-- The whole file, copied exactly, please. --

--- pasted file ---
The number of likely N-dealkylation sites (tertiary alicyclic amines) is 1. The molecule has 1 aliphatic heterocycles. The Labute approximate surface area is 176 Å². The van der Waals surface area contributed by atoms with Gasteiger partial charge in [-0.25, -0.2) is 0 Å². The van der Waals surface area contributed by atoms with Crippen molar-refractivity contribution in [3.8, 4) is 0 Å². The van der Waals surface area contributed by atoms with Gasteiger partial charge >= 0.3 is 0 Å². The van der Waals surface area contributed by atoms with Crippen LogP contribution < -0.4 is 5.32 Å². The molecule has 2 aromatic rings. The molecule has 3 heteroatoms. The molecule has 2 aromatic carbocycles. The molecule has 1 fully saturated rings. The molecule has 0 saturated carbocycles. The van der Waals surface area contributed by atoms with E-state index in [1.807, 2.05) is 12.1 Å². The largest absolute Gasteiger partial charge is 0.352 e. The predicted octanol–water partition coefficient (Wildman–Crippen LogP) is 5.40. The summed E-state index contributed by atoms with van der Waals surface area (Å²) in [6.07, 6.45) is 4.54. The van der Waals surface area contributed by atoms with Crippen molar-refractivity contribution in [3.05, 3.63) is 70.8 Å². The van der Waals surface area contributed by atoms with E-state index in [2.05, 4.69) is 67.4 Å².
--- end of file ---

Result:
The number of likely N-dealkylation sites (tertiary alicyclic amines) is 1. The molecule has 1 aliphatic heterocycles. The Labute approximate surface area is 176 Å². The van der Waals surface area contributed by atoms with Gasteiger partial charge in [-0.25, -0.2) is 0 Å². The van der Waals surface area contributed by atoms with Crippen molar-refractivity contribution in [3.8, 4) is 0 Å². The van der Waals surface area contributed by atoms with Gasteiger partial charge >= 0.3 is 0 Å². The van der Waals surface area contributed by atoms with Crippen LogP contribution < -0.4 is 5.32 Å². The molecule has 2 aromatic rings. The molecule has 3 heteroatoms. The molecule has 2 aromatic carbocycles. The molecule has 1 fully saturated rings. The molecule has 0 saturated carbocycles. The van der Waals surface area contributed by atoms with E-state index in [1.807, 2.05) is 12.1 Å². The largest absolute Gasteiger partial charge is 0.352 e. The predicted octanol–water partition coefficient (Wildman–Crippen LogP) is 5.40. The summed E-state index contributed by atoms with van der Waals surface area (Å²) in [6.07, 6.45) is 4.54. The van der Waals surface area contributed by atoms with Crippen molar-refractivity contribution in [3.05, 3.63) is 70.8 Å². The van der Waals surface area contributed by atoms with E-state index in [2.05, 4.69) is 67.4 Å².